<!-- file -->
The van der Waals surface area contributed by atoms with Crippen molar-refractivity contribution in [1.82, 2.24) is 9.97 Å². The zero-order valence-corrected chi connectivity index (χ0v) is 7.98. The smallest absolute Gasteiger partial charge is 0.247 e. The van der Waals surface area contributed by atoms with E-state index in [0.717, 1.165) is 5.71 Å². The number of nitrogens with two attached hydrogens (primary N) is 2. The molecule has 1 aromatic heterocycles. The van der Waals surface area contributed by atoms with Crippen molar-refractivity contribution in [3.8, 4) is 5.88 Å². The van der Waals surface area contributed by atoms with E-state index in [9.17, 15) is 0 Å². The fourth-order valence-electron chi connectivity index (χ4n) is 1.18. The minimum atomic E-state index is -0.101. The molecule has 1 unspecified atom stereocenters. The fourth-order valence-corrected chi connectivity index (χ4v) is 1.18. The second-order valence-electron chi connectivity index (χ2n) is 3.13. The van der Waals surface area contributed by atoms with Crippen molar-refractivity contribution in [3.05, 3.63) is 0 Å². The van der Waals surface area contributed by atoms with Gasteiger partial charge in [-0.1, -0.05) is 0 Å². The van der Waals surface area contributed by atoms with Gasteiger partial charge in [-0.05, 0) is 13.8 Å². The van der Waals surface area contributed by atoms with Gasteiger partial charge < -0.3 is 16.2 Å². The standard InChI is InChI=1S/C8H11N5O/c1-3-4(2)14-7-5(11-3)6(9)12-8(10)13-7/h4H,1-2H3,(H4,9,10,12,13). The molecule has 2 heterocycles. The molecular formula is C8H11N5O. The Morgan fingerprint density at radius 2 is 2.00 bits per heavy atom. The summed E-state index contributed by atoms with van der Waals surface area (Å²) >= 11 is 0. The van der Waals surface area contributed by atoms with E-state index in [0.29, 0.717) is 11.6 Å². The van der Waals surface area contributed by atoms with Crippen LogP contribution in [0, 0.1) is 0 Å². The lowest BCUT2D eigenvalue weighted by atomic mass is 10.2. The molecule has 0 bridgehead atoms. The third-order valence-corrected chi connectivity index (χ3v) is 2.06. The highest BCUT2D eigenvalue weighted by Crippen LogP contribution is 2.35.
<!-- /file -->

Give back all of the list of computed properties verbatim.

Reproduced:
The van der Waals surface area contributed by atoms with Crippen molar-refractivity contribution in [1.82, 2.24) is 9.97 Å². The zero-order valence-corrected chi connectivity index (χ0v) is 7.98. The smallest absolute Gasteiger partial charge is 0.247 e. The van der Waals surface area contributed by atoms with E-state index in [0.717, 1.165) is 5.71 Å². The number of nitrogens with two attached hydrogens (primary N) is 2. The molecule has 1 aromatic heterocycles. The van der Waals surface area contributed by atoms with Crippen molar-refractivity contribution in [3.8, 4) is 5.88 Å². The van der Waals surface area contributed by atoms with E-state index in [9.17, 15) is 0 Å². The fourth-order valence-electron chi connectivity index (χ4n) is 1.18. The minimum atomic E-state index is -0.101. The molecule has 1 unspecified atom stereocenters. The fourth-order valence-corrected chi connectivity index (χ4v) is 1.18. The second-order valence-electron chi connectivity index (χ2n) is 3.13. The van der Waals surface area contributed by atoms with Crippen molar-refractivity contribution in [3.05, 3.63) is 0 Å². The van der Waals surface area contributed by atoms with Gasteiger partial charge in [-0.1, -0.05) is 0 Å². The van der Waals surface area contributed by atoms with Gasteiger partial charge in [-0.05, 0) is 13.8 Å². The van der Waals surface area contributed by atoms with Gasteiger partial charge < -0.3 is 16.2 Å². The standard InChI is InChI=1S/C8H11N5O/c1-3-4(2)14-7-5(11-3)6(9)12-8(10)13-7/h4H,1-2H3,(H4,9,10,12,13). The molecule has 2 heterocycles. The molecular formula is C8H11N5O. The Morgan fingerprint density at radius 2 is 2.00 bits per heavy atom. The summed E-state index contributed by atoms with van der Waals surface area (Å²) >= 11 is 0. The van der Waals surface area contributed by atoms with E-state index in [0.29, 0.717) is 11.6 Å². The van der Waals surface area contributed by atoms with Crippen LogP contribution in [0, 0.1) is 0 Å². The lowest BCUT2D eigenvalue weighted by atomic mass is 10.2. The molecule has 0 bridgehead atoms. The third-order valence-corrected chi connectivity index (χ3v) is 2.06. The highest BCUT2D eigenvalue weighted by Crippen LogP contribution is 2.35.